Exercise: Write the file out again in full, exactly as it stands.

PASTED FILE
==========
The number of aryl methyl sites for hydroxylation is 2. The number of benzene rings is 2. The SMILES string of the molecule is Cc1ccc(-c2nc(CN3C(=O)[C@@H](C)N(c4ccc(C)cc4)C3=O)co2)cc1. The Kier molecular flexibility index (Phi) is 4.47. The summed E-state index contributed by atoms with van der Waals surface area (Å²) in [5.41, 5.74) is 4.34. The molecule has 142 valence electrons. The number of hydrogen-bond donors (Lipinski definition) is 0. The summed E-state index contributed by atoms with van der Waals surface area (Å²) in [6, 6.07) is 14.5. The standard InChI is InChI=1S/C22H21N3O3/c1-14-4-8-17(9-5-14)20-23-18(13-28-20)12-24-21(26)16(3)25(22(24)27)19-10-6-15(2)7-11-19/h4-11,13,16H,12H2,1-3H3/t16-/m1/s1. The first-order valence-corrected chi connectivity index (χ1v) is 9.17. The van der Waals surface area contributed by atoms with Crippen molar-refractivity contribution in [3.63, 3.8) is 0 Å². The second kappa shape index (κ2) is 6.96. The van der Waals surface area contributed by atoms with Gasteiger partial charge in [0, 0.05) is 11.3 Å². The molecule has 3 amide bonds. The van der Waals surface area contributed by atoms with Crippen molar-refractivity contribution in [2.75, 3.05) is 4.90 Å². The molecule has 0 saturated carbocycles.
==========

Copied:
The number of aryl methyl sites for hydroxylation is 2. The number of benzene rings is 2. The SMILES string of the molecule is Cc1ccc(-c2nc(CN3C(=O)[C@@H](C)N(c4ccc(C)cc4)C3=O)co2)cc1. The Kier molecular flexibility index (Phi) is 4.47. The summed E-state index contributed by atoms with van der Waals surface area (Å²) in [5.41, 5.74) is 4.34. The molecule has 142 valence electrons. The number of hydrogen-bond donors (Lipinski definition) is 0. The summed E-state index contributed by atoms with van der Waals surface area (Å²) in [6, 6.07) is 14.5. The standard InChI is InChI=1S/C22H21N3O3/c1-14-4-8-17(9-5-14)20-23-18(13-28-20)12-24-21(26)16(3)25(22(24)27)19-10-6-15(2)7-11-19/h4-11,13,16H,12H2,1-3H3/t16-/m1/s1. The first-order valence-corrected chi connectivity index (χ1v) is 9.17. The van der Waals surface area contributed by atoms with Crippen molar-refractivity contribution in [3.63, 3.8) is 0 Å². The second kappa shape index (κ2) is 6.96. The van der Waals surface area contributed by atoms with Gasteiger partial charge in [0, 0.05) is 11.3 Å². The molecule has 3 amide bonds. The van der Waals surface area contributed by atoms with Crippen molar-refractivity contribution in [2.75, 3.05) is 4.90 Å². The molecule has 0 saturated carbocycles.